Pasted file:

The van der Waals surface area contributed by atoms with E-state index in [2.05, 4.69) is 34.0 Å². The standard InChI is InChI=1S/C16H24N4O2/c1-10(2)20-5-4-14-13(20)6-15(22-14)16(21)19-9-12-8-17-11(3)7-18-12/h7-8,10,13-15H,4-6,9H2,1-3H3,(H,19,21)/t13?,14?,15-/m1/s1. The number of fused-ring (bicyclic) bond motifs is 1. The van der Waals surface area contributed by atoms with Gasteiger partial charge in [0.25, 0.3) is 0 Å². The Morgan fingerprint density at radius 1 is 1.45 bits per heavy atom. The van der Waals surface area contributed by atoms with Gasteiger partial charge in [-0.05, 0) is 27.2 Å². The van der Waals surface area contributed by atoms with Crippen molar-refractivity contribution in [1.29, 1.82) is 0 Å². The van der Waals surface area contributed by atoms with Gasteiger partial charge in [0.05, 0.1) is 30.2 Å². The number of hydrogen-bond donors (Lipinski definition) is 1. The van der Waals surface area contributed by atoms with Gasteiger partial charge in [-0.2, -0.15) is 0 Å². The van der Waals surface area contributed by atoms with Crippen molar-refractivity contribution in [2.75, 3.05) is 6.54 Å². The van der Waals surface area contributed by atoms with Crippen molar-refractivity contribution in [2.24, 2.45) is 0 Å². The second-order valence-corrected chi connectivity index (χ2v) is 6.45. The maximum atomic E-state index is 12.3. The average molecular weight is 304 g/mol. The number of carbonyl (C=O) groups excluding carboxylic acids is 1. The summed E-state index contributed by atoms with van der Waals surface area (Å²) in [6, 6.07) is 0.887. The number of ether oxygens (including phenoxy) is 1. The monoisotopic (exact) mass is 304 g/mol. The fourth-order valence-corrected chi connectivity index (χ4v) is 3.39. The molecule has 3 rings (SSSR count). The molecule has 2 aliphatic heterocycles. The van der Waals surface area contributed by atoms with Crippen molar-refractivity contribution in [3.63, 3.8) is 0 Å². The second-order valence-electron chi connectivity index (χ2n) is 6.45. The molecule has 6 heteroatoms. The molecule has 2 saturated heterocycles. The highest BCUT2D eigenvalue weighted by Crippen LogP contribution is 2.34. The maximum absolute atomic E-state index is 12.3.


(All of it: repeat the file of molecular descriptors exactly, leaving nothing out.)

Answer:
The van der Waals surface area contributed by atoms with E-state index in [2.05, 4.69) is 34.0 Å². The standard InChI is InChI=1S/C16H24N4O2/c1-10(2)20-5-4-14-13(20)6-15(22-14)16(21)19-9-12-8-17-11(3)7-18-12/h7-8,10,13-15H,4-6,9H2,1-3H3,(H,19,21)/t13?,14?,15-/m1/s1. The number of fused-ring (bicyclic) bond motifs is 1. The van der Waals surface area contributed by atoms with Gasteiger partial charge in [0.25, 0.3) is 0 Å². The Morgan fingerprint density at radius 1 is 1.45 bits per heavy atom. The van der Waals surface area contributed by atoms with Gasteiger partial charge in [-0.05, 0) is 27.2 Å². The van der Waals surface area contributed by atoms with Crippen molar-refractivity contribution in [1.29, 1.82) is 0 Å². The van der Waals surface area contributed by atoms with Gasteiger partial charge in [0.05, 0.1) is 30.2 Å². The number of hydrogen-bond donors (Lipinski definition) is 1. The van der Waals surface area contributed by atoms with Gasteiger partial charge in [-0.2, -0.15) is 0 Å². The van der Waals surface area contributed by atoms with Crippen molar-refractivity contribution in [2.75, 3.05) is 6.54 Å². The van der Waals surface area contributed by atoms with Crippen molar-refractivity contribution in [2.24, 2.45) is 0 Å². The second-order valence-corrected chi connectivity index (χ2v) is 6.45. The maximum atomic E-state index is 12.3. The average molecular weight is 304 g/mol. The number of carbonyl (C=O) groups excluding carboxylic acids is 1. The summed E-state index contributed by atoms with van der Waals surface area (Å²) in [6, 6.07) is 0.887. The number of ether oxygens (including phenoxy) is 1. The monoisotopic (exact) mass is 304 g/mol. The fourth-order valence-corrected chi connectivity index (χ4v) is 3.39. The molecule has 3 rings (SSSR count). The molecule has 2 aliphatic heterocycles. The van der Waals surface area contributed by atoms with Crippen molar-refractivity contribution in [3.63, 3.8) is 0 Å². The second-order valence-electron chi connectivity index (χ2n) is 6.45. The molecule has 6 heteroatoms. The molecule has 2 saturated heterocycles. The highest BCUT2D eigenvalue weighted by Crippen LogP contribution is 2.34. The maximum absolute atomic E-state index is 12.3.